A Wild Life with Johnny Gaskell
Johnny has had a passion for underwater photography for over 20 years. His passion for underwater photography started at university in the cold waters of Southern Australia where he spent hours a day exploring the kelp gardens and rocky reefs.
He has authored two photographic based books and developed several marine life smartphone Apps including ’Sea Life Australia’ using his underwater photography from all around Australia.
More recently, Johnny currently works as a Marine Biologist in the Whitsundays, Great Barrier Reef Marine Park where he has used his photography to assist with many scientific research projects, particularly on coral. In 2019 Johnny’s mission was to photograph random roofscapes right up and down the Great Barrier Reef spanning over 200kms. The overall goal is to film and photograph all these sites to demonstrate to the world that although the reef faces challenges, there are spectacular coral gardens that spread the full length of the reef.
Johnny’s interests all revolves around photographing marine animals and exploring marine habitats that are rarely seen while educating the world on his findings. Through years of underwater exploration with a camera, photography has allowed Johnny to share his experiences visually, which has in recent years helped uncover some of the Great Barrier Reef’s most spectacular hidden sites, that can hopefully inspire others to want to protect the Reef.
Where Wild Things Roam caught up with Johnny for a chat all about his wild life.
What drew you to be so passionate about the underwater world and photography?
Growing up I always had a passion for the underwater world, particularly in clear freshwater streams and rock pools. I could sit and watch aquatic animals for hours, trying to understand their behaviour and the underwater world they live in. It was such an intriguing world that ultimately inspired my studies in marine biology.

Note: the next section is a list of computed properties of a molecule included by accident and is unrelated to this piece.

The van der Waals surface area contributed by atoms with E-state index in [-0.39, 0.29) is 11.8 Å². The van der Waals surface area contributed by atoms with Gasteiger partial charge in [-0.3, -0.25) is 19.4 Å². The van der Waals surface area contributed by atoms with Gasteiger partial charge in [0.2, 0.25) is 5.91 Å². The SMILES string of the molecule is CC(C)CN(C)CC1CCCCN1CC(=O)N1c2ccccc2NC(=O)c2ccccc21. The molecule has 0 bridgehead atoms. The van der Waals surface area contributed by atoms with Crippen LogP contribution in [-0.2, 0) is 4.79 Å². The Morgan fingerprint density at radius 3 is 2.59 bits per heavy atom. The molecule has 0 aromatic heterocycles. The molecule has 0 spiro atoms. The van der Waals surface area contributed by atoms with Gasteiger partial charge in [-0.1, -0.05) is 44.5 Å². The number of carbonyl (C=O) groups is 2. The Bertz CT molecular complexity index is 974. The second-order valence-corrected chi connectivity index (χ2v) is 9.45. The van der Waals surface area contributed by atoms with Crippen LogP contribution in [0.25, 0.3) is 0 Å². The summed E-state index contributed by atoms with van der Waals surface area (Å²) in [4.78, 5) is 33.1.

While studying marine biology and exploring the underwater habitats along Western Victoria’s coastline, I started to see incredible and unusual things underwater and found myself struggling to explain to friends and family what I saw. So in 2002, I got my first digital camera, the Canon Powershot A40 (2 Mega Pixels) with a plastic housing. At the time it was a pretty big deal for a uni student to have a digital camera, let alone an underwater one. It was a new space and to be able to show people who didn’t dive or snorkel what lived beneath the waves would blow them away… 20 years later and the megapixels have changed but the drive to explore and photograph unusual underwater animals and scenes is the same as it always was.
Do you have a favourite underwater subject to photograph?
Everything and anything underwater. I guess my favourite underwater subject is the full ecosystem scene itself. I love to capture an untouched habitat in a totally natural setting with its natural inhabitants in the foreground. Particularly if you can make it an over-under to represent above and below. That’s what has drawn me to reefscape photography. A close second is macro. I don’t do a lot, but its great to help understand the smaller critters by getting a closer look.
Is there anywhere you haven’t been but is top on your hitlist and why?
The Dream is Wreck Reefs (Coral Sea) – 430km offshore, East of Gladstone, southeast of the outer southern section of the Great Barrier Reef. It’s a far offshore group of reefs that are rarely visited that sits in a coral sea channel that drops down to 3km deep all around the reefs!! Like an underwater Hawaii. The reefs there are spread over 30kms and a couple has sand cays and islets on them. I can only imagine the clear water, reef health and incredible encounters with the ‘big stuff’ you could have out there…. One day. Note: I got with 230kms of it this year out at the Swains but still a fair way to go.